Argument from Design

Byron Jennings of TRIUMF has a blog at Quantum Diaries where his latest post challenges the Intelligent Design crowd to actually make some kind of testable prediction.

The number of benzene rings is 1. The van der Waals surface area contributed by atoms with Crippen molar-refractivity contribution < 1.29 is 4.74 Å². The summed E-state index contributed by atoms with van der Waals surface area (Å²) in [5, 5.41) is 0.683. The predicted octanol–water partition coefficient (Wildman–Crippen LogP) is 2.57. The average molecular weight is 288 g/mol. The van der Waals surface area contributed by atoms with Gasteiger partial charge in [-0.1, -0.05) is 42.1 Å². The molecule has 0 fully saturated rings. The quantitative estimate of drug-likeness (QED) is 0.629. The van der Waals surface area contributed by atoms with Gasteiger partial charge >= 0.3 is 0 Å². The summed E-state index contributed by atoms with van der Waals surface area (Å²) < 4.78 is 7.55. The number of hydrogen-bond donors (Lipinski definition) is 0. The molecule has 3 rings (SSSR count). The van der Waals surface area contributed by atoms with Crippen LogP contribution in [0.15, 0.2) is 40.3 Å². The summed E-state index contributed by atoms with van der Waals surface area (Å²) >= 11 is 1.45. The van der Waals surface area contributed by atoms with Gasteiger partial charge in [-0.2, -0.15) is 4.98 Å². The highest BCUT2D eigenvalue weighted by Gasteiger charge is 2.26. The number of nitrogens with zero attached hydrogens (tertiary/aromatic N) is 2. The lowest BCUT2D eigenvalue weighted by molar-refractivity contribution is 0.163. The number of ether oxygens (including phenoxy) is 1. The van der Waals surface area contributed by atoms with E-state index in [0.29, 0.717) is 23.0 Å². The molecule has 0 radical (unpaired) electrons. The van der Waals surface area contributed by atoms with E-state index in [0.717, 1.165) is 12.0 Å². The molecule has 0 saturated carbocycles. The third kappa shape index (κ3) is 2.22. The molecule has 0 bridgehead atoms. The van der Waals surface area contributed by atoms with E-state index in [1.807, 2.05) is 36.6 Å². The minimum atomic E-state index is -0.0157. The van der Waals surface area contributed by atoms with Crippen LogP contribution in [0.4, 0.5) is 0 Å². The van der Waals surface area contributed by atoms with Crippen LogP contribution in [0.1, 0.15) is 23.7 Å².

An alternative to making predictions, though, is just to declare the opposition in default for failure of postdiction and that is what  actually seems to be the preferred strategy of creationists. As Jennings says, "Being able to describe past observations is just the price to play the game, and with sufficient ingenuity, can usually be done." Yes, and I am pretty sure that natural selection from random variations can in fact do the job. But given the effectively infinite variety of life, the task of explaining all past observations will never be done. When we have explained the eye that sees, then there's the eye on the peacock's tail, and after that the I of conscious experience, and then who knows what. If we don't want to appeal to magic then the price of this game will never have been paid in full.  Of course finding the price of admission then becomes a game in itself, and we should thank those of little ingenuity whenever they come up with interesting puzzles for us to solve. (Yes, we have usually thought of whatever they suggest long ago, but we should still thank them out of politeness - and then ask them to go out and find us more challenging problems to solve.)

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